“O frabjous day! Callooh! Callay!” He chortled in his joy. — from Jabberwocky by Lewis Carroll
December 1, 2009 dawns a new day for anyone trying to sort wheat from chaff in the feng shui market. Your job will be much easier! That day is when new rules set by the Federal Trade Commission go into effect to monitor claims and disclosures on websites.
I’m sure you’ve read a site that contains gushing claims like the following:
Master Blah-Blah has accomplished hundreds (maybe thousands) of feng shui consultations! Master Blah-Blah will load your bank account, create your knight in shining armor, inspire love and devotion, and increase your energy and stamina!
Now websites selling products have to explain whether they get something in return for endorsing a product (disparagingly known as “blogger payola”). The FTC now requires full disclosure of any monetary relationship between a website and a sponsor, and will make websites responsible for any unsubstantiated statements they make.
People are not barred from accepting gifts or cash. Rather, the new policies are to ensure honesty and full disclosure of any transactions, and to ensure that websites contain accurate claims about products and services. (The FTC is also clamping down on infomercials, celebrity endorsements, and advertising that uses the “results not typical” disclaimer.)
In effect, the new regulations are no different than those governing newspapers — which is not a bad thing as Lyssa in Austin explains:
See, in the newspaper world there exists an incredibly strong “separation of church and state,” that is, advertisers and editorial. Newspaper employees/reporters/staff are prohibited from taking anything that remotely resembles a free gift/sample/perk. It goes so far that I remember a Statesman staffer having to turn down a sailing trip with a friend she’d made through the paper because they’d met through the paper and she didn’t want to risk breaking the rules.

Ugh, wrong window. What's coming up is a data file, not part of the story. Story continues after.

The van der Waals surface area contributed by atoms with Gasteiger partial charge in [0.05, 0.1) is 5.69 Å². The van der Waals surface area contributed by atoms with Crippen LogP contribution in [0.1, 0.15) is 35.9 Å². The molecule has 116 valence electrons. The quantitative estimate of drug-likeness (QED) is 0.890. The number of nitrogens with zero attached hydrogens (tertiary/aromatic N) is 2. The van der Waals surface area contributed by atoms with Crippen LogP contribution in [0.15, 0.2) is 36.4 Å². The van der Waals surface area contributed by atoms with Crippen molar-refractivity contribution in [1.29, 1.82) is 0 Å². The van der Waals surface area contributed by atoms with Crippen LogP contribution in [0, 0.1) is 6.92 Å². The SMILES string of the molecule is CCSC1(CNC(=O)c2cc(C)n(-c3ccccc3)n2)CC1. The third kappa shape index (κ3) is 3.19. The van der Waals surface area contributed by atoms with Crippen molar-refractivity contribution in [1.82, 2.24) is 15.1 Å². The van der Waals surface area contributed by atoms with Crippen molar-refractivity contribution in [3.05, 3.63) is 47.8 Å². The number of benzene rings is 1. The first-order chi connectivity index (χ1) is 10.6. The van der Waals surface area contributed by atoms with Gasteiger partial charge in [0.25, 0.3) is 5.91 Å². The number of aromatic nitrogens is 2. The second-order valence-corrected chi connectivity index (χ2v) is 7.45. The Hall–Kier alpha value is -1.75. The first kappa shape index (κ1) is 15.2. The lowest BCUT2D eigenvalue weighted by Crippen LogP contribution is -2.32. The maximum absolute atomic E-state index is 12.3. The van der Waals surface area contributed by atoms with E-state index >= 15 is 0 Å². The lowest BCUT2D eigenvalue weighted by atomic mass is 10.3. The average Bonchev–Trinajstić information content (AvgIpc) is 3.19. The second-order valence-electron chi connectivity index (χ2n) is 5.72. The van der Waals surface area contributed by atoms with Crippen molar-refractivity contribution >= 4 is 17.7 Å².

How this change affects you
When a website receives a free product or a cash payment to review a product, they must disclose the material connections (exchange of money and/or products) they share with the seller of the product or service. Similarly, if a website or individual endorses a product, they must disclose any material connections they share with the seller of the product or service.
If I write about a product that someone gave to me or paid me to write about or that gives me a commission on sales, I have to tell you that.
If a website fails to follow the rules,
both advertisers and endorsers may be liable for false or unsubstantiated claims made in an endorsement — or for failure to disclose material connections between the advertiser and endorsers.
And the fines are steep.
But things get even more interesting
If a website refers in an advertisement to the findings of a research organization that conducted research sponsored by the company, the advertisement must disclose the connection between the advertiser and the research organization. Disclosure is the only way for you to know whether there is a conflict of interest. It is too easy right now for companies to advertise using biased research and inflated claims.
A paid endorsement — like any other advertisement — is deceptive if it makes false or misleading claims. As the FTC says,
advertisements that feature a consumer and convey his or her experience with a product or service as typical when that is not the case will be required to clearly disclose the results that consumers can generally expect.
A review that does not accurately reflect someone’s experience is dishonest — just as dishonest as a review that presents the writer as a customer rather than a paid spokesperson.
This means that anyone selling “chi enhancers” and other gadgets must clearly disclose their relationship to the supplier, and accurately state the results you can typically expect from using the products.
It also means that websites full of testimonials about a feng shui practitioner’s skills must clearly disclose the results you can typically expect from the practitioner!